Those who were interested could attend an academy to seek further education. In 1753 Benjamin Franklin chartered a nonsecular academy in Philadelphia, which eventually became the University of Pennsylvania. Academy attendance varied depending on the school; while some schools only attracted local students, others had students from many areas.
In 1834 a state-funded public system for education was set into place. Around 1840 state public education began to develop, stretching from Connecticut to Illinois, but the southern states were a bit behind. Several factors contributed to the slow development of public education in the South. First, the south was less populous than the North.
For about 100 years in Virginia, free schools had already been established, but public education did not become common in the south until after the Civil War. Puritan New England emphasized educating students about religion in the classroom, while in the south members of the Anglican Church saw education and religion as separate.
The southern elite also took in private tutors from Europe or sent their children to England to seek an education; private tutors and education in the home were commonplace throughout the colonies. Public education also posed a threat to whites; the potential existed for slaves to become literate and gain enough knowledge to organize and revolt. It was punishable by law to teach a slave to read or write.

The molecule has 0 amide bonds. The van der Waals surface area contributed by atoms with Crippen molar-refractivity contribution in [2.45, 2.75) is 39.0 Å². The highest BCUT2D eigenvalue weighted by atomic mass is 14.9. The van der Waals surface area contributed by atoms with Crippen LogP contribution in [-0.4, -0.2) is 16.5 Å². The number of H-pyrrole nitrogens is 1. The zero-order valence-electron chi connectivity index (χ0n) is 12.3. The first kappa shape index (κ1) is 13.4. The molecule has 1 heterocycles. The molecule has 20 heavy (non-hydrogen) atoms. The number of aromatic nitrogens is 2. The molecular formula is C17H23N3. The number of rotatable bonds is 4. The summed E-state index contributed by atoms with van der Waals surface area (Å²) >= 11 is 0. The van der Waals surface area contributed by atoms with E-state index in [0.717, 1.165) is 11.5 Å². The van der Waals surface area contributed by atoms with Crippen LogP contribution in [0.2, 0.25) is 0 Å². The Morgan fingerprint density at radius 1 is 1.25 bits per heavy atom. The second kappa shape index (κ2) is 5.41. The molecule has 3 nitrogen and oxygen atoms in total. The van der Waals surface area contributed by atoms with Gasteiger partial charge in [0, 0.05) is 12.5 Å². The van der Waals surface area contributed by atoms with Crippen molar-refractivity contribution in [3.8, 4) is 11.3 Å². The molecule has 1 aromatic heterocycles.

When African Americans were educated, it was usually with the help of Anglicans, Quakers, or other religious groups. In the early part of the 18th century, French immigrant and minister Elias Neau opened the first school for blacks. In 1782 Quakers also founded the Philadelphia African School, which was a free school. In the early part of the 18th century, other religious groups sought to educate African Americans as well as other poor Americans.
Impact of the Industrial Revolution
Education in North America continued to evolve during the Industrial Revolution, which lasted from the late 18th through the early 20th century. Children often worked as cheap labor under precarious conditions. There was nothing to regulate these conditions where children were viewed as miniature adults, capable of providing for themselves and their families.
During this period, there was a rise in the growth of the middle class. From this middle class emerged reformers who pioneered the idea that childhood constituted a separate stage of development from adulthood and needed to be treated as such. Part of this treatment included education and leisure time.
During the early part of the Industrial Revolution, compulsory education was designed for work, whether in the factories or on the land, and geared toward factory work and labor. The compulsory education of early schools eventually had students who were several years apart in grade and age in one room. Students would be taught the same lessons but the instruction was differentiated and modified based upon the students’s learning needs, ability, and learning style.